Corporate budgeting in itself is a complex but widely understood concept. The goal is clear and usually easily defined, if not easily achieved: make more money. For me, the practice of sitting down and working out a corporate budget is standard and non-negotiable. This is business, and in business you sit down and draft a plan. Review your fixed costs, control the variable expenses, mitigate the risks, align the budget with the corporate strategy, and maximize profit. It’s been an interesting shift for me to apply this same formality with the way I budget in my personal life, but a shift that has definitely paid off in helping me to have a better grasp of my personal finances and a more accurate view of how and when I’ll achieve my personal goals.
My fixed costs are often beyond my control: mortgage, home insurance, auto insurance, life insurance, travel costs, etc. They are usually the biggest part of my budget and usually the most necessary and uncompromising.
My variable expenses I have more control over. Things like my Internet and phone expenses provide opportunities to review current plans and research new offers from competing companies. I make it a habit to review this annually (or in some cases, as contracts come to the end of their term) to see where I can get the most for my dollar. I’ve found on occasion that it’s even works out in my interest to cancel a contract and pay the penalty fee in favour of a greater discounted rate from another source. Take a real look at the numbers and see how they balance out.
Highly variable expenses
Highly variable costs of course vary for me by the season, but are often where I slip up in practicing effective management. Movies, concerts, eating out and ordering in can all add up. Wedding gifts were my vice this past summer and Christmas gifts will probably be my vice in the coming winter. And of course, anyone who knows me knows my weakness for online shopping, handbags and shoes. Personal care is also a very important part of my routine, and even though it’s among the first things that women will cut out in the event of a budget crisis, I’d say it’s necessary in presenting yourself and representing your business. Proper grooming is essential and personal image does count.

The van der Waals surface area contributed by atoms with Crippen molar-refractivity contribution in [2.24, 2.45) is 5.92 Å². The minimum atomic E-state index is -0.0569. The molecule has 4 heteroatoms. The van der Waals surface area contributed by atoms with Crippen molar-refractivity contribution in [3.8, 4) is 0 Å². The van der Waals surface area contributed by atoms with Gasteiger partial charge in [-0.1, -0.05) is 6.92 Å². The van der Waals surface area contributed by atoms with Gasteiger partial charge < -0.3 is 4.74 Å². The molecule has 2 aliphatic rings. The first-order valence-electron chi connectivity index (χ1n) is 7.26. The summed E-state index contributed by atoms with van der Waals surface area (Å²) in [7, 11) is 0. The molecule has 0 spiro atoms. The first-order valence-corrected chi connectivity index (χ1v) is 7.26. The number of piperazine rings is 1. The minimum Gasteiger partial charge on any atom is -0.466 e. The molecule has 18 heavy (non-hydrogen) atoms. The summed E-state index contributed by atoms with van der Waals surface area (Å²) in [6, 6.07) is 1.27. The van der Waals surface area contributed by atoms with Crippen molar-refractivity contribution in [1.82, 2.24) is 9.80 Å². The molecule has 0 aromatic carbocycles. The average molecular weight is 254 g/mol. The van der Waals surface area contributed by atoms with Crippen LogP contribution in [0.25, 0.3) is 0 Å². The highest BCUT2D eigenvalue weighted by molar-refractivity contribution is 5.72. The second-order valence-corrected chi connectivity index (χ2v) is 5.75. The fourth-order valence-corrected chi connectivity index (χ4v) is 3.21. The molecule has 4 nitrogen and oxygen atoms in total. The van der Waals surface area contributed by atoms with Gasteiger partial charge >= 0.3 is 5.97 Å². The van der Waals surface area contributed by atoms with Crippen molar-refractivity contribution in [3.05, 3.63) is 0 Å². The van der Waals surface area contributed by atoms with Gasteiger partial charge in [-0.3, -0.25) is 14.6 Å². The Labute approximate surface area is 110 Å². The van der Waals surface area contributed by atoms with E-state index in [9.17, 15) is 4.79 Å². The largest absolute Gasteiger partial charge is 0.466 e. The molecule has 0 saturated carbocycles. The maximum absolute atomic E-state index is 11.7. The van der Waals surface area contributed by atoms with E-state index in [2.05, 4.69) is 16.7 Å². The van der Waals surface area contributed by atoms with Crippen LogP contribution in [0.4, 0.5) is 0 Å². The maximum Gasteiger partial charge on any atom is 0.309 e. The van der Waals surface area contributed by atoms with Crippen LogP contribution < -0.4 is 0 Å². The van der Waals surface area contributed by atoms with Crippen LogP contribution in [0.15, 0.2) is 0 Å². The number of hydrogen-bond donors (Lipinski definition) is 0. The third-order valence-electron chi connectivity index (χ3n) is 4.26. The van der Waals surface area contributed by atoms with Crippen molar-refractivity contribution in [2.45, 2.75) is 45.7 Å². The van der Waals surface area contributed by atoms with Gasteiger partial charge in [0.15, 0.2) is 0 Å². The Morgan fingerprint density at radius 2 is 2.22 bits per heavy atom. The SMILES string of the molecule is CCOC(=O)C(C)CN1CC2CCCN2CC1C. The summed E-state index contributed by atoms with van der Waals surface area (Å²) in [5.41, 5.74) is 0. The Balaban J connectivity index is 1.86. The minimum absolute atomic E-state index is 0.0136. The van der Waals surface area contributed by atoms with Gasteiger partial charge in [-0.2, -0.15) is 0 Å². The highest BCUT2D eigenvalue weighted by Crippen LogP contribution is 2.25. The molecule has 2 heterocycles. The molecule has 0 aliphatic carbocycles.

Mitigating risks has also been an interesting concept to apply to my personal life. My sister and I often joke that in this context, it probably has more to do with people than with market shifts and potential competitors. Bottom line is that every risk should have a contingency plan, no matter how unlikely the risk appears. Do you have a sibling, parent, close friend or family member who is likely to default on their rent payment and ask you for a bail out? Decide whether this is critical personnel that should be subtracted or whether you should establish a contingency fund to cover unexpected expenses. Are you sensing another impending breakup between your best friend and her significant other for the fourth time this month? Build extra time into your schedule for the “you don’t need him anyway” late-night movie marathon and the subsequent “I’m so glad you guys are back together” brunch.
Above all, I make sure that my personal budget aligns with my lifestyle. My budget is realistic for me, and what makes sense for me or for you might not make sense for others. I budget for my yoga classes because that is an essential part of my life. I make sure my budget and my life are tied together by goals that are important to me, whether it’s dealing with acquisitions, personal health, or just enjoying where I am in life. All in all, it’s become my personal strategy for defining where I am and deciding where I’m going.